After half a year of blogging on the transit referendum, I was wondering whether anyone really cared about it – and the consequences of what appears to be its likely failure. Apparently it took the politicians sniping at each other to get the media’s attention. And in the last couple of weeks, they certainly have.
Just today, for instance, in The Sun alone:
- Metro Vancouver to have TransLink referendum on municipal ballots
- Editorial: Regional transit referendum shaping up to be messy
- Vaughn Palmer: A bridge too far, a referendum too far gone
There’s a lot of ‘false equivalency’ going on – the meme that each side is equally at fault for the inability of the region to move forward on transit funding, that the local leaders are unable to agree among themselves. That charge suits the Province since it seems to justify an imposed referendum.
Palmer, however, sees it differently:
… Stone overreached when he argued that the Metro Vancouver mayors were therefore obliged to come to the table with the Liberals, agree on transit priorities and possible revenue measures, then help frame the referendum question.
… notwithstanding Stone’s call for them to “show some leadership,” I don’t see that the Metro mayors, as a contingent, are notably weak on that front. …
A better case can be made that provincial governments – NDP and Liberal – have been incapable of following through on the consensus of the mayors for new or expanded revenue sources, notably the vehicle levy.
But in the charge and counter-charge, however, one question still remains unanswered: Why a referendum at all?
- Why a referendum only for Metro Vancouver. Why not all taxing proposals in all regions around the province? (Or perhaps that’s the eventual intent.)
- Why only on transit? Even though TransLink has responsibility for roads and some bridges, the Premier framed this as a transit-only question. Why not, in particular, an inclusive vote on provincial infrastructure within the region too, notably the Massey crossing? After all, no road-pricing scheme or universal bridge-tolling is viable without provincial participation.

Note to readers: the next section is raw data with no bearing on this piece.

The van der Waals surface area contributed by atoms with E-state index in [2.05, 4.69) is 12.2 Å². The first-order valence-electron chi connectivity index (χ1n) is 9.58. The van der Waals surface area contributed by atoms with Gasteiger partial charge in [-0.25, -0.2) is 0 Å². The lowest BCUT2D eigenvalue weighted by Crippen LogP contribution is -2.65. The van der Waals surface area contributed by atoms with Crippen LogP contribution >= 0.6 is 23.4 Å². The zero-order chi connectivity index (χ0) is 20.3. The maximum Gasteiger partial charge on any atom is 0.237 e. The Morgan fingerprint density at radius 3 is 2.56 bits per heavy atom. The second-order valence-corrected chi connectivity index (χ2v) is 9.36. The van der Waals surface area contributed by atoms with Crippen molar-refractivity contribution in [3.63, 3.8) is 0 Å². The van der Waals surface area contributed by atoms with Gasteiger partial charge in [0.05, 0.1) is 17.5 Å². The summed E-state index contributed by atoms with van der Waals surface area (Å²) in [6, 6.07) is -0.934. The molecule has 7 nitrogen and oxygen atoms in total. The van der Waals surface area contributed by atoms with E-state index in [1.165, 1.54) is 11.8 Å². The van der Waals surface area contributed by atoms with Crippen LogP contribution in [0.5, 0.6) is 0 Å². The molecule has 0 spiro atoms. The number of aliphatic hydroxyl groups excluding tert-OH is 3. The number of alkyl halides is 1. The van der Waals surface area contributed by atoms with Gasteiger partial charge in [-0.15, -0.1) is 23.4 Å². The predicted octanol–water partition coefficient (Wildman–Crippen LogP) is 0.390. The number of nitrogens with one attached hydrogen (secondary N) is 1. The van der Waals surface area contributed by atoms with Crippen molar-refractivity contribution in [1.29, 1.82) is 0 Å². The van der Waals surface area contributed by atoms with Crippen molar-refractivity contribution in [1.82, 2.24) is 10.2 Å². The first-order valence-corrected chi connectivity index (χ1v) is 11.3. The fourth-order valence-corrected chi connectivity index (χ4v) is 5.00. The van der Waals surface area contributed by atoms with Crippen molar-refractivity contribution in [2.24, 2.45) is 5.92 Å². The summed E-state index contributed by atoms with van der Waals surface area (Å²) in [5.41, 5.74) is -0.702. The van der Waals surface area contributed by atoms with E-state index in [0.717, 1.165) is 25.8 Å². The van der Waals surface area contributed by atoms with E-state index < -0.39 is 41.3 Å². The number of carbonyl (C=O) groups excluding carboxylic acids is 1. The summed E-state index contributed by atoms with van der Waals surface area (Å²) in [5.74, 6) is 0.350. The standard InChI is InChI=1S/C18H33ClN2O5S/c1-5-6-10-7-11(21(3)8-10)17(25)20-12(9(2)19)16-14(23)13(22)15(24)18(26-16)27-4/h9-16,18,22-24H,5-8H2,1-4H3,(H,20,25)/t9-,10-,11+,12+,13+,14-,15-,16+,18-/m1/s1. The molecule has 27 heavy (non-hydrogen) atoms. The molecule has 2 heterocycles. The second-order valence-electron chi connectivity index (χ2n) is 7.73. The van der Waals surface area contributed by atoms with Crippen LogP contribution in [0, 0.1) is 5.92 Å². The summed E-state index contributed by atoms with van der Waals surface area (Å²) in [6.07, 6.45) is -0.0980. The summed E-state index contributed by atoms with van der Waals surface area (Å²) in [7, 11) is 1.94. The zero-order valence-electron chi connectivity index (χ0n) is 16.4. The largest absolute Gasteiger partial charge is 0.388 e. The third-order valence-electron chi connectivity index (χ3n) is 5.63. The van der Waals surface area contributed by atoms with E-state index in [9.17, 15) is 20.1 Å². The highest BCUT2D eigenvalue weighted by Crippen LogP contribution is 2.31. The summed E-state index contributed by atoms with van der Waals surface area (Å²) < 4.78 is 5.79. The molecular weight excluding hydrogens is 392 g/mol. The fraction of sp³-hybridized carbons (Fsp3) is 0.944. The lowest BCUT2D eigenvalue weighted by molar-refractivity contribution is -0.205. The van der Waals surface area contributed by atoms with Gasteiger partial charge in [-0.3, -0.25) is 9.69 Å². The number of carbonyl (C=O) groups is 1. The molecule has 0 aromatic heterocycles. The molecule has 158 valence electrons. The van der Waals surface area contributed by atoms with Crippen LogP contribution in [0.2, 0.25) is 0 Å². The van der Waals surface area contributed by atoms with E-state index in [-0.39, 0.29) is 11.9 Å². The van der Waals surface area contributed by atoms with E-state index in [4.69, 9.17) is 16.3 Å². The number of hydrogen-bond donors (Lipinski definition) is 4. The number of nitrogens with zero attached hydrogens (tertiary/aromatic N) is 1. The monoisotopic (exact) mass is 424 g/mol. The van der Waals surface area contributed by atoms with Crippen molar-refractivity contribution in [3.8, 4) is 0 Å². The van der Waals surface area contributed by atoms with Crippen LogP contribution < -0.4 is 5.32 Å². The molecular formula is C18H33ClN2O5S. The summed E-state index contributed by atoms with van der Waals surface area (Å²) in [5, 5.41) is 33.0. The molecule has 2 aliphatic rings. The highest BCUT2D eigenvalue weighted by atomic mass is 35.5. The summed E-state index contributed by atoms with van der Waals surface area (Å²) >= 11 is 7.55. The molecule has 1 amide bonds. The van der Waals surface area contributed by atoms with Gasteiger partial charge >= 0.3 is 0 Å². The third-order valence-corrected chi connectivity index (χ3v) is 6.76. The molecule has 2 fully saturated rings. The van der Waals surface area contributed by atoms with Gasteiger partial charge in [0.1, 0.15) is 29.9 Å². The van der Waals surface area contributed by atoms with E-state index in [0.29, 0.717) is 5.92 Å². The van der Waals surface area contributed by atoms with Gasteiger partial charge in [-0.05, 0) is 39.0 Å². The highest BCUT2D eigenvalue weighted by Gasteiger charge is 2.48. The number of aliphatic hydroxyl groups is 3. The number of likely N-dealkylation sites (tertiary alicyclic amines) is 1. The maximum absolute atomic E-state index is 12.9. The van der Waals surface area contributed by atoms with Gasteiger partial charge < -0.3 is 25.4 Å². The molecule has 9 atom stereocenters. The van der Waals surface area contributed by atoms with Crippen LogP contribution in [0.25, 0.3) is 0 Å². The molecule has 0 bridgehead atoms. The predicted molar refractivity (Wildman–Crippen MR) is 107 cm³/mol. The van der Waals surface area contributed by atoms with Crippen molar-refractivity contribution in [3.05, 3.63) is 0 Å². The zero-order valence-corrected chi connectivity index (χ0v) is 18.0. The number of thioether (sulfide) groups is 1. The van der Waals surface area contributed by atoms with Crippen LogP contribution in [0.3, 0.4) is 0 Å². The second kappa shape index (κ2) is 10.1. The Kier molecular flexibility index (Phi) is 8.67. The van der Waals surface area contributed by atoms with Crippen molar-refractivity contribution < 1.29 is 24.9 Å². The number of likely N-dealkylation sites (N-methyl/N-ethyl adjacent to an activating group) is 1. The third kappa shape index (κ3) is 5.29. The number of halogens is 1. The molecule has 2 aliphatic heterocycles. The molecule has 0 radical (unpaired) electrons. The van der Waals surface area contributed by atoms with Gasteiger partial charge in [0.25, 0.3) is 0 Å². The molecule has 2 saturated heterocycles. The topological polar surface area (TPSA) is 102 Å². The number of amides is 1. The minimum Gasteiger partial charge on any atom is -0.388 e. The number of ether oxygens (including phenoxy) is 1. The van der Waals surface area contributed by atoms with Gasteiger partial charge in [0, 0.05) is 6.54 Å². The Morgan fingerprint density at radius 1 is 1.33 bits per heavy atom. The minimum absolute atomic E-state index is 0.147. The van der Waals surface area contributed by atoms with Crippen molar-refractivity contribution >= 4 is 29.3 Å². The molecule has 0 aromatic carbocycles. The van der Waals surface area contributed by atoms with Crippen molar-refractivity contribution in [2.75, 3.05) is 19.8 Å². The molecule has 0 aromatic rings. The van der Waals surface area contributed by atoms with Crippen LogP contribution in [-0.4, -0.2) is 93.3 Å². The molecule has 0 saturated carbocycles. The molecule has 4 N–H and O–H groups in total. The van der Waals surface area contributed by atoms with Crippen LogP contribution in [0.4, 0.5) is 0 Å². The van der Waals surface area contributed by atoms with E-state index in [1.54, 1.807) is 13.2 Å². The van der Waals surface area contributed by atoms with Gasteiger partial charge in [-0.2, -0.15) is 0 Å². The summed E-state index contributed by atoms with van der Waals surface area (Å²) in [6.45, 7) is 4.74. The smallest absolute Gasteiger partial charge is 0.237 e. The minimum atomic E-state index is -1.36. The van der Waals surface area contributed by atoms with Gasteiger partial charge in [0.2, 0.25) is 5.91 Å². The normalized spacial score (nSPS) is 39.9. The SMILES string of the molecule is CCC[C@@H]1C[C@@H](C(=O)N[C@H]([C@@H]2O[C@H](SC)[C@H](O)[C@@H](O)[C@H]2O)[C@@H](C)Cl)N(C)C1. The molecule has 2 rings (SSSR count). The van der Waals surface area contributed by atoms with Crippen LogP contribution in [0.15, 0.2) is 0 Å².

- Why are only the mayors expected to provide the leadership, whether to craft the question or fight for its approval – especially when the outcome is weighted against them?
The province is sometimes forced to assume a leadership position on transit when the locals balk, the best example being the decision to impose construction of the Canada Line ahead of regional preferences for the Evergreen Line.
The Liberals are not proposing to go that route this time. Rather, they want to enlist local government leaders in setting priorities and promoting revenue sources that might well go against the interests of their own ratepayers.
Ironically, by imposing the referendum on the mayors, the Province has achieved what it claims they lack: unity. Save for the Mayor of Delta, all the others are agreed in their opposition to the vote.
So what to do?
Perhaps everyone can take a step back, inhale, and decide, no, we don’t have enough time to agree on priorities, settle on the funding sources, craft the question and mount a campaign in the time available (now 295 days). Let’s punt. There’s no actual requirement to have a referendum on November 15 if there’s no request for new funding at this time.
This region deserves a successful outcome if there is inevitably to be a referendum.
Let’s take the time to do it right.